All the television news you need
3rd February 2014 18:50:00
Posted by James Turner

The Musketeers: 1.03 - Commodities

Review of episode 3 of The Musketeers
Picking up the pace after last weeks episode and swapping action for characterisation, the third episode gives us double crossing, ghosts from the past and the harsh reality of the nature of freedom.
image
The Musketeers are required to intercept and escort swaggering explorer/trader/conman Emile Bonnaire (played with aplomb and relish by Battlestar Galatica's James Callis) to Paris for his own safety, as his business partner and the Spanish are after him. When the company are ambushed by the Spanish they find themselves at Athos' ancestral home, where flashbacks soon reveal his mysterious love is Milady De Winter (a superb performance from Maimie McCoy), a spy, assassin and Richelieu's creature.
image
One of the strengths of this series is the number of well written female characters who are all shown to be equal, if not stronger than the men. From the steel of Milady De Winter to the intelligence of the Queen and the personal strength of Constance Bonacieux, the female characters are as important as the male characters, and aren't patronised or ridiculed.

In what is becoming a pattern, the overall story is used to weave in further character development. From Athos the revelation that Milady De Winter is his estranged wife whom he had hung for the murder of his brother and who he thought had died.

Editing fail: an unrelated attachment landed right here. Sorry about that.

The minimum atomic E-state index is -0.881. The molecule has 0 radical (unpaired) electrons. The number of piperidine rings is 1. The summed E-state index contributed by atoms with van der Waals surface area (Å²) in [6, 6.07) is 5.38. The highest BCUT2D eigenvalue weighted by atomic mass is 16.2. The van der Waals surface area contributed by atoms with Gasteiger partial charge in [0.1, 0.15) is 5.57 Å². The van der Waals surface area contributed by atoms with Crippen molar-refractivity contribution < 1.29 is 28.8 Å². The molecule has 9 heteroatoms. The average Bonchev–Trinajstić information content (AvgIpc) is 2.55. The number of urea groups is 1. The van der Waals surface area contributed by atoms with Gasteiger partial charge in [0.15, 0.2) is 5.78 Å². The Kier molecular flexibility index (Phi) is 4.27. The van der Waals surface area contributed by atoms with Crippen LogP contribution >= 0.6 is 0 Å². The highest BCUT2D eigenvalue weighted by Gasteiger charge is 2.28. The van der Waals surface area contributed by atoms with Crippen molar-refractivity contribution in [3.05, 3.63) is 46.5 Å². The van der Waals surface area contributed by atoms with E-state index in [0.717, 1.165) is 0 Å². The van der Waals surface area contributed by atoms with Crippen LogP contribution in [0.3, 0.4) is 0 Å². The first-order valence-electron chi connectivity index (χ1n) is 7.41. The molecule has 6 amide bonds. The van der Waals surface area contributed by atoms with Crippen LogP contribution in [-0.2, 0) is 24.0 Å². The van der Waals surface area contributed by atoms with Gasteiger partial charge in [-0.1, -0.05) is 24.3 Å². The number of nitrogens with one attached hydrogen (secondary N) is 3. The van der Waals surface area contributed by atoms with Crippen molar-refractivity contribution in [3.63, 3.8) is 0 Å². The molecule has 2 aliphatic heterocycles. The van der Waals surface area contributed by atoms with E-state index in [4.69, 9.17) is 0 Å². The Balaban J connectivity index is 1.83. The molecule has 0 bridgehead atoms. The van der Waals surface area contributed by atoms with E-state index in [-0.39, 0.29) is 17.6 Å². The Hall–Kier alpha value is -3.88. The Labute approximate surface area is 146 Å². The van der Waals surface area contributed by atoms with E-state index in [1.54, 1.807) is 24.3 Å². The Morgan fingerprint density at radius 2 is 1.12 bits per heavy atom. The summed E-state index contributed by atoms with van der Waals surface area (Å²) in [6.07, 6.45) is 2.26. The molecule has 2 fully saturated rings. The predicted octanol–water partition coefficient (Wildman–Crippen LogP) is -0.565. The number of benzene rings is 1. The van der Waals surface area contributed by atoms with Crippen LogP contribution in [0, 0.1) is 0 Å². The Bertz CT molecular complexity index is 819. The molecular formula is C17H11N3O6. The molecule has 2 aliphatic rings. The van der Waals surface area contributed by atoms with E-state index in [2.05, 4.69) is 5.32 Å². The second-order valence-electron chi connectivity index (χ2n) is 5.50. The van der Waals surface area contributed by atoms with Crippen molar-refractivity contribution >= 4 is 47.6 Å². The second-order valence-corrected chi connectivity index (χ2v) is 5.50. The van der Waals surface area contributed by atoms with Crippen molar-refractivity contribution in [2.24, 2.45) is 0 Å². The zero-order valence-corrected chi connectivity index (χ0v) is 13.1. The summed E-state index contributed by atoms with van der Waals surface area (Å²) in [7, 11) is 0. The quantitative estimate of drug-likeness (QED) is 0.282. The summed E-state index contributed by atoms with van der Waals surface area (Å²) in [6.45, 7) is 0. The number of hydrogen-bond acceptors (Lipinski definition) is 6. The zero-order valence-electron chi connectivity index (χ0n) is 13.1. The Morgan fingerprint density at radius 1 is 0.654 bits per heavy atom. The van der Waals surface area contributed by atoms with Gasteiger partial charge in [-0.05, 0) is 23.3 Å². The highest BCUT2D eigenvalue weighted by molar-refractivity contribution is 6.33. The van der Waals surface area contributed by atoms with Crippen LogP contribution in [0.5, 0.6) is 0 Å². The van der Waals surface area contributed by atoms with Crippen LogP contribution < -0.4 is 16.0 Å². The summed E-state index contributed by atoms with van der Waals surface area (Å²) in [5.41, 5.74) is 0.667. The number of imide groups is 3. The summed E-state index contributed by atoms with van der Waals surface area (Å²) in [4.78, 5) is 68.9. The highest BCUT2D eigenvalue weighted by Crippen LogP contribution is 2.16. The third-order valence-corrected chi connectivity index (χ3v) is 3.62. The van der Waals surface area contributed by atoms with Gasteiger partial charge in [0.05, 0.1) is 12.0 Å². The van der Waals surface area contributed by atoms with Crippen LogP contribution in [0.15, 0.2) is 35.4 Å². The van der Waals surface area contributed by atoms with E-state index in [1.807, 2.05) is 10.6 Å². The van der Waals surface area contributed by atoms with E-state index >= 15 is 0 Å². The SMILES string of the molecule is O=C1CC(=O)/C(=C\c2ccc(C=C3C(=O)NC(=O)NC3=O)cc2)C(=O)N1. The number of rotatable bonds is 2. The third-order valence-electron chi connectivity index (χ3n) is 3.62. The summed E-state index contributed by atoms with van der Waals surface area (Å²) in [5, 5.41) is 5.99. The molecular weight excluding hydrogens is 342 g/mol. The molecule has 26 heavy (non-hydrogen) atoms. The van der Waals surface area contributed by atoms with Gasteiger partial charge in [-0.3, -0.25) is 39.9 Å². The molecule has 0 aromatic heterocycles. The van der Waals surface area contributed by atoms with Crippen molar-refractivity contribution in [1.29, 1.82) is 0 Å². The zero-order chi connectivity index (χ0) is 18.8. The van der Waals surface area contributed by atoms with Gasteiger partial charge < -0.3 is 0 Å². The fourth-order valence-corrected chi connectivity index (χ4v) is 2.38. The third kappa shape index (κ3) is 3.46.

image
More fundamental to the story is the revelation first that Porthos is descended from the family of slaves and has worked his way up to be a Musketeer and a free man, and the truth that Bonnaires commodity is slave labour from Africa. This turns the story from being another caper to a profound piece about the impact of slavery, the nature of freedom and a superb confrontation between Porthos and Bonnaire, where Bonnaire elaborates on the nature of the beast, ' The real world isn't driven by romantic notions of freedom, it is driven by commerce'. A harsh reality that is as relevant now as it was then.
image
This gives the argument more depth as the characters are painted in shades of grey, rather than black and white.
Which is true of the Musketeers as well, who after finding out Richielieu is investing in Bonnaires business, arrange to spirit Bonnaire to freedom. Only for it to be a trap engineered by the Musketeers and his former business partner, delivering him into the hands of the Spanish. This is also an act of treason, which looks set to store up trouble for the Musketeers in future.
With character development that is differentiates between the Musketeers, a strong story, and seeds that will blossom as the series goes on, this was another good instalment of a programme that is getting more confident in itself as the narrative unfolds.